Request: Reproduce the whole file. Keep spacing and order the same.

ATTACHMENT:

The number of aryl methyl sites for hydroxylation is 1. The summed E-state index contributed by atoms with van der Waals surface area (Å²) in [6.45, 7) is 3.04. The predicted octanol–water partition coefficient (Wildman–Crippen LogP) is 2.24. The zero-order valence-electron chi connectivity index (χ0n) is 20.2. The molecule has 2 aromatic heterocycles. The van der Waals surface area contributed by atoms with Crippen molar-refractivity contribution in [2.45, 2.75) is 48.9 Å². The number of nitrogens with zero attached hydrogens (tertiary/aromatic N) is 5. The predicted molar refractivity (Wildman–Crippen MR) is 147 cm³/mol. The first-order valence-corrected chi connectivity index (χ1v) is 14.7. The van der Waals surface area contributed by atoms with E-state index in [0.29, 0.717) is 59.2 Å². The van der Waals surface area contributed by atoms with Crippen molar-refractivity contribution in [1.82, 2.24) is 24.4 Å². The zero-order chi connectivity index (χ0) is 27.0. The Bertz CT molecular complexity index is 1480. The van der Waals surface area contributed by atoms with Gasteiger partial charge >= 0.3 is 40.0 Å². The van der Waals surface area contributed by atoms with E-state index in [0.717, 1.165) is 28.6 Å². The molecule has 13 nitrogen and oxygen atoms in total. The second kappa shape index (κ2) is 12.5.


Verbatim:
The number of aryl methyl sites for hydroxylation is 1. The summed E-state index contributed by atoms with van der Waals surface area (Å²) in [6.45, 7) is 3.04. The predicted octanol–water partition coefficient (Wildman–Crippen LogP) is 2.24. The zero-order valence-electron chi connectivity index (χ0n) is 20.2. The molecule has 2 aromatic heterocycles. The van der Waals surface area contributed by atoms with Crippen molar-refractivity contribution in [2.45, 2.75) is 48.9 Å². The number of nitrogens with zero attached hydrogens (tertiary/aromatic N) is 5. The predicted molar refractivity (Wildman–Crippen MR) is 147 cm³/mol. The first-order valence-corrected chi connectivity index (χ1v) is 14.7. The van der Waals surface area contributed by atoms with E-state index in [0.29, 0.717) is 59.2 Å². The van der Waals surface area contributed by atoms with Crippen molar-refractivity contribution in [1.82, 2.24) is 24.4 Å². The zero-order chi connectivity index (χ0) is 27.0. The Bertz CT molecular complexity index is 1480. The van der Waals surface area contributed by atoms with Gasteiger partial charge >= 0.3 is 40.0 Å². The van der Waals surface area contributed by atoms with E-state index in [0.717, 1.165) is 28.6 Å². The molecule has 13 nitrogen and oxygen atoms in total. The second kappa shape index (κ2) is 12.5.